Tibetan exile groups say China is arranging for the government-appointed Panchen Lama to visit a troubled monastery in western Gansu province despite resistance from local monks.
The groups say flyers have been distributed at the Labrang monastery saying the lama is not welcome. The monastery in Gannan prefecture was the scene of deadly protests against Chinese rule in 2008.
The French news agency quotes a hotel manager in the area saying security has been stepped up ahead of the visit, with armed police in every street. Travel agencies tell the news service that no foreigners are being permitted to visit the monastery during the visit.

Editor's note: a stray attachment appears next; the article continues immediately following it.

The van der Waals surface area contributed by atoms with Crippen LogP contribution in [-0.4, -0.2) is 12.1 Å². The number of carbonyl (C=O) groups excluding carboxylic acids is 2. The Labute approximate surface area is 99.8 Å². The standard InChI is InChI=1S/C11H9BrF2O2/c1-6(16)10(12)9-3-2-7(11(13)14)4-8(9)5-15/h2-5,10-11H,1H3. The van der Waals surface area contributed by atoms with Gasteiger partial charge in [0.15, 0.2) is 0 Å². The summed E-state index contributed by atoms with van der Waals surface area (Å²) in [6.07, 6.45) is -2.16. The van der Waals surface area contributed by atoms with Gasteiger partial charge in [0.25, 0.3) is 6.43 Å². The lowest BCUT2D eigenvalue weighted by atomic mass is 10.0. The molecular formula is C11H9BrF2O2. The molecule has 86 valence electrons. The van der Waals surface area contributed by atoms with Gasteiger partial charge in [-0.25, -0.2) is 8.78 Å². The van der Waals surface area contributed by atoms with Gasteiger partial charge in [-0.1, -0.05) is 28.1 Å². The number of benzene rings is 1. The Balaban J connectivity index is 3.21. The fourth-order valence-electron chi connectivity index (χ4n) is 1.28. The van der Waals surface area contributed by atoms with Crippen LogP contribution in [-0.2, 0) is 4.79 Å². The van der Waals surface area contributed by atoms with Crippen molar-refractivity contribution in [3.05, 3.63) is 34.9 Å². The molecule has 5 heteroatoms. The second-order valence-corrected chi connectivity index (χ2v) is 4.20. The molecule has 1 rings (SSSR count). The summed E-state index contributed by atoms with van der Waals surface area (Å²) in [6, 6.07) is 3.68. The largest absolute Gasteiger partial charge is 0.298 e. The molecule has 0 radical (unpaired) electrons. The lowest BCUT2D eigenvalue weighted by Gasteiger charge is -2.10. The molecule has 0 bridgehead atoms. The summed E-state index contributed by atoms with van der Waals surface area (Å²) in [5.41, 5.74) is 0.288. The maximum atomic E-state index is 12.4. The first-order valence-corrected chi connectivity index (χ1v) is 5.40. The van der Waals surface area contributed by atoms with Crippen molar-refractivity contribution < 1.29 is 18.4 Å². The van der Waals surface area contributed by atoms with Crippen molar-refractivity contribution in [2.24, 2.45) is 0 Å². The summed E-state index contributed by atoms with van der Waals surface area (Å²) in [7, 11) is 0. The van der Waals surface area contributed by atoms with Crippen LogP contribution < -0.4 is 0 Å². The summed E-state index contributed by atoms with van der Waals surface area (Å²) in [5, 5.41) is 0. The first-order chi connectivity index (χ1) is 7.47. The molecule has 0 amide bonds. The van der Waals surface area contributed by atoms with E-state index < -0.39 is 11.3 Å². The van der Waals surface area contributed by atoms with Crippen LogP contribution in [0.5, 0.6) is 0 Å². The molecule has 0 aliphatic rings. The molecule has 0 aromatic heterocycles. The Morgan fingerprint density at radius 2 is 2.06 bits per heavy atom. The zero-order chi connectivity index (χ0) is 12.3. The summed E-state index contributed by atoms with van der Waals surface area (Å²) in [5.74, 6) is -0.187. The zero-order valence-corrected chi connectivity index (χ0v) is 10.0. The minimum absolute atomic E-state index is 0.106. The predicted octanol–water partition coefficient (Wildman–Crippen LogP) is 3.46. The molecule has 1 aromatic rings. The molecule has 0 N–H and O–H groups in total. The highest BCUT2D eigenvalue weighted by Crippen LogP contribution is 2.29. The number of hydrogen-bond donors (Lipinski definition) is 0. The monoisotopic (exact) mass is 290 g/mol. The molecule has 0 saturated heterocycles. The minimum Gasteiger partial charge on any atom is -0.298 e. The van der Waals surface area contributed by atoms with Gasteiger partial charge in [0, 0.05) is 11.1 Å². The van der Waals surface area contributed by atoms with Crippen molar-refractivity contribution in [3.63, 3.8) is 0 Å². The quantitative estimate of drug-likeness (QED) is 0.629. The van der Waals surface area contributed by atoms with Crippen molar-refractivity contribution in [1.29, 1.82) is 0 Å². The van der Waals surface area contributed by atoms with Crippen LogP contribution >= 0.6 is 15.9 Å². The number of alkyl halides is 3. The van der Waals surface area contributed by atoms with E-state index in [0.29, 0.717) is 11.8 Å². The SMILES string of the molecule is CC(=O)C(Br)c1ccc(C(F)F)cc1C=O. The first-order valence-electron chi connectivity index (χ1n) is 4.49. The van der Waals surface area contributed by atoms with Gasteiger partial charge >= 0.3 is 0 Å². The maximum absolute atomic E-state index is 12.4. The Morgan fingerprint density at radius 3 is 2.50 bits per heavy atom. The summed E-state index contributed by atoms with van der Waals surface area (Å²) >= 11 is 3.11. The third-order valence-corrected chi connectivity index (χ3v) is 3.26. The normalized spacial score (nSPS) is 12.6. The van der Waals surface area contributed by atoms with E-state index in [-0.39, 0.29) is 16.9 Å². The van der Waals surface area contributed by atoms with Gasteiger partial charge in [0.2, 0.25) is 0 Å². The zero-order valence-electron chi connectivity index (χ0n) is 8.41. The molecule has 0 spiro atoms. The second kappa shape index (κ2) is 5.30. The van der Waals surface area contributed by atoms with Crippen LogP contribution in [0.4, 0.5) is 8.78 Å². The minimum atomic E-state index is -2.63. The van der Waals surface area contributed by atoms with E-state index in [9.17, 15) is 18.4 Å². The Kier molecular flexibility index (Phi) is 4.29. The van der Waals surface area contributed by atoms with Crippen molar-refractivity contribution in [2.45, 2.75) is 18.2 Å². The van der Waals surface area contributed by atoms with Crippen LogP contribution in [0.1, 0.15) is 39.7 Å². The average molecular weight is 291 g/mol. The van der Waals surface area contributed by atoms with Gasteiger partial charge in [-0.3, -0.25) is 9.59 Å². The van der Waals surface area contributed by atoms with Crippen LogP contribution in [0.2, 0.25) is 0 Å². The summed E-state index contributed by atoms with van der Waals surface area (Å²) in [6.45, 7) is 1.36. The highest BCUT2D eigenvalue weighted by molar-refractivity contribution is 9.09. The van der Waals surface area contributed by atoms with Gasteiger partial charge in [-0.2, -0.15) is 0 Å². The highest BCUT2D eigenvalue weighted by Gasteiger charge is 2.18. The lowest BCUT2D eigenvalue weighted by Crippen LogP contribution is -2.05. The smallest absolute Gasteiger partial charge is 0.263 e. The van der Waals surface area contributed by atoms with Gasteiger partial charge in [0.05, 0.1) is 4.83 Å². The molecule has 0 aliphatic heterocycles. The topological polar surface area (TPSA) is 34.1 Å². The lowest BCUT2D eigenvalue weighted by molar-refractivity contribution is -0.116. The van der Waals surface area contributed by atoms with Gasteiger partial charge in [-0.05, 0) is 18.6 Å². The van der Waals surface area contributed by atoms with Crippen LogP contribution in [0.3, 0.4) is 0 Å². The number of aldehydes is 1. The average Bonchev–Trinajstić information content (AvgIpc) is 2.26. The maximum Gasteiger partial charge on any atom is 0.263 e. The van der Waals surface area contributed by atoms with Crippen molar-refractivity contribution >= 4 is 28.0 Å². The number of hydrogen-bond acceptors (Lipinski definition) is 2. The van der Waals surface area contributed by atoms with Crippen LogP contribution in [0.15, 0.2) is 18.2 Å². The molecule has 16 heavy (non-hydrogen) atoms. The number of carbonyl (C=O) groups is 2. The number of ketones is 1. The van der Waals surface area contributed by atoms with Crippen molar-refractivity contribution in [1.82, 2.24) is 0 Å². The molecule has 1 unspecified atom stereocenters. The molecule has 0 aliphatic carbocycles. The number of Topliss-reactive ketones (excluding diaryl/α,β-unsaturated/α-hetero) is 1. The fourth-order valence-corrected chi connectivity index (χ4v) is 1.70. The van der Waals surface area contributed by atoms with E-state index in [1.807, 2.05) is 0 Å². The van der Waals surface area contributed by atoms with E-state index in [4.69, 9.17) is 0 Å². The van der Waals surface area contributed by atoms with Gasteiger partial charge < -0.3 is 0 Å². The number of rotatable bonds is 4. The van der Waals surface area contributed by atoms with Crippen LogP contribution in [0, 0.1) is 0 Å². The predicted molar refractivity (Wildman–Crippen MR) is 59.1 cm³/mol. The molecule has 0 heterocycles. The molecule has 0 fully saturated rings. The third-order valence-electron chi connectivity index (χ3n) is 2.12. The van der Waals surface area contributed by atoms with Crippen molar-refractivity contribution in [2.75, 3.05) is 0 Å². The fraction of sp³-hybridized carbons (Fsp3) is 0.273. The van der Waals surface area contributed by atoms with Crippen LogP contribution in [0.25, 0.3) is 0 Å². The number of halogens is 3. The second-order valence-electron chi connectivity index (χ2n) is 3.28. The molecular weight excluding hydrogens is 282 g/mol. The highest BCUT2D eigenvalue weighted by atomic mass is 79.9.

Tibetan rights groups say monks at the monastery have been told the visit will last for several months. According to one account, China wants the Panchen Lama to study Tibetan Buddhism at the esteemed monastery in order to boost his credentials with ordinary Tibetans.
The Panchen Lama is the second ranking spiritual leader in Tibetan Buddhism. But many Tibetans reject the current lama, Gyaltsen Norbu, because of the way he was chosen.
The Dalai Lama, who has lived in exile in India since 1959, originally selected another young man, Gendun Choekyi Nyima, to become the 11th Panchen Lama. But the youth was arrested by Chinese police in 1995 at the age of 6 and has not been heard from since.
In his place, Chinese authorities named Gyaltsen Norbu, who has backed Chinese rule in Tibet. He has been made a member of the Chinese People's Political Consultative Conference, one of the country's highest political bodies.